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World Bank commits $200m to vocational education in Nigeria



Nigeria, not a fragile state — World Bank

World Bank’s Senior Education Specialist in Nigeria, Mr Tunde Adekola, says the bank has committed 200 million dollars to the advancement of technical and vocational education in the country.

Adekola made the declaration on Monday in Abuja at the launch of the framework for National Apprenticeship and Traineeship System (NATS) organised by the Industrial Training Fund (ITF) in partnership a private company.

He said the fund was for a World Bank-assisted education project called Innovative Development for Effectiveness and Skills Acquisition in Nigeria.

He said it was part of the support given to the Nigerian government to turn technical and vocational education around.

According to him, it is a Federal Government project aimed at supporting three technical colleges in each of the six geopolitical zones to become Centres of Excellence.

He said Edo was chosen for the South-South, Benue for North Central, Kano State for Northwest, Gombe State for Northeast, Ekiti for Southwest and Abia for Southeast.

The specialist said that the funds would cover four thematic areas.

“It is a four year project and we are into the second year already,” he said.

Adekola said technical and vocational were the ways to go in solving skills gap in Nigeria.

On the launch of the framework, he said there was a need for state actors and non-state actors to collaborate in institutionalising apprenticeship in Nigeria.

He said Nigeria was blessed with human resources, adding that what was required was innovation on how to turn such strength into wealth creation.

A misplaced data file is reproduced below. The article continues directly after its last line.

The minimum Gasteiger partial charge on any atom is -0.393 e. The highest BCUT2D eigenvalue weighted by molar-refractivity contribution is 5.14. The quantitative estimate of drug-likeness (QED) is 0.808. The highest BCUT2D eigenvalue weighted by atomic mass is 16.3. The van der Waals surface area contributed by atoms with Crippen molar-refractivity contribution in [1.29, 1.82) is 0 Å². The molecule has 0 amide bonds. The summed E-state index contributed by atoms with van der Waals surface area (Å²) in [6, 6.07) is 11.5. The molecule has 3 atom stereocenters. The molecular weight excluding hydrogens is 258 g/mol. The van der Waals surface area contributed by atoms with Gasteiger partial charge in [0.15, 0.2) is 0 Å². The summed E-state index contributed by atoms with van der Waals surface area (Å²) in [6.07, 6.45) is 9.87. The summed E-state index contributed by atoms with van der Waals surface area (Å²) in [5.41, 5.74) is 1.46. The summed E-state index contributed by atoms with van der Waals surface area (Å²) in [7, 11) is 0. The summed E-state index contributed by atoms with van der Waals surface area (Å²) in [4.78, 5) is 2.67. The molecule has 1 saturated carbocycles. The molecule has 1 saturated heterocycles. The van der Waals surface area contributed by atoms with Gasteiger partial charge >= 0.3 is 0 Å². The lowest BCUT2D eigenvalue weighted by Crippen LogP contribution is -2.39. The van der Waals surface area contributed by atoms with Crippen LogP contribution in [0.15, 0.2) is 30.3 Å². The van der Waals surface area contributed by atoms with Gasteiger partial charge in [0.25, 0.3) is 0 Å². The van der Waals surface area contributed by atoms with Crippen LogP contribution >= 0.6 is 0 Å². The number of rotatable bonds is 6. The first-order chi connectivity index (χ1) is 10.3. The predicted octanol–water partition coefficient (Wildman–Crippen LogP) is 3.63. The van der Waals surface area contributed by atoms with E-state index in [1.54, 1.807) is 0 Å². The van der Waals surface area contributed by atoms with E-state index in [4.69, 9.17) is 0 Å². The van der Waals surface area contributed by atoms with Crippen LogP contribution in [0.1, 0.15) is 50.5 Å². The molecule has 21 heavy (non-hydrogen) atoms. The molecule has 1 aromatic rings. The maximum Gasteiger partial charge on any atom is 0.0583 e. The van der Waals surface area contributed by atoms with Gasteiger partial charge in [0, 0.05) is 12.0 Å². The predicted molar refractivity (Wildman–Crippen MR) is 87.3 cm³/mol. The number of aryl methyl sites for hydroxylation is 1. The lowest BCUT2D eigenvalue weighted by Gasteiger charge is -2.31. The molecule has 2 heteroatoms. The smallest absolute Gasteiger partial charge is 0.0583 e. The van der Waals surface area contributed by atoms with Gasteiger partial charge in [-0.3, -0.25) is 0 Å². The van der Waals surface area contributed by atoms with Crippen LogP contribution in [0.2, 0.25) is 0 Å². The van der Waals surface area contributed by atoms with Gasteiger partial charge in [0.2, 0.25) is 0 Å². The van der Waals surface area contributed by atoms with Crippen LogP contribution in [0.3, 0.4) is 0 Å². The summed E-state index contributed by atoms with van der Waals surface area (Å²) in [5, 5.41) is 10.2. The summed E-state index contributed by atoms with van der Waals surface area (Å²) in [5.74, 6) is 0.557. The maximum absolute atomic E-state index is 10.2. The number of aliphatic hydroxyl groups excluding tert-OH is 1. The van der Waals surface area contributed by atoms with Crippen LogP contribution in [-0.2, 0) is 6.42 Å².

Adekola said it was important for ITF and other stakeholders to prioritise digital literacy, equitable representation of women and people living with disabilities in their plans.

In his remarks, the Director-General of ITF, Mr Joseph Ari, said the launch was part of efforts to deploy skills acquisition to combat unemployment and poverty, while ensuring overall growth.

He said the framework, which was a policy document, focused on adoption and institutionalisation of NATS.

“The pathway to this current policy of NATS came about on account of a robust trajectory of vision formulation.

“At inception of the current management of ITF in 2016, the Reviewed Vision for Mandate Actualisation was put in place.

“By the middle of 2022, the ITF, leveraging on new training trends, realised the need to refocus its operations along indices that will escalate job and wealth creation.

“We had synergies and experience with Germany on its Dual System, Crown Agents of the UK, Senai of Brazil and GIMI of Israel.

“All of them emphasised apprenticeship, so it became imperative to develop a new vision along that pathway.

“The Nigerian Employers Consultative Association (NECA), the umbrella body of the Organised Private Sector, and the Skills for Prosperity, UK became readily available.

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Cecilia Ijuo

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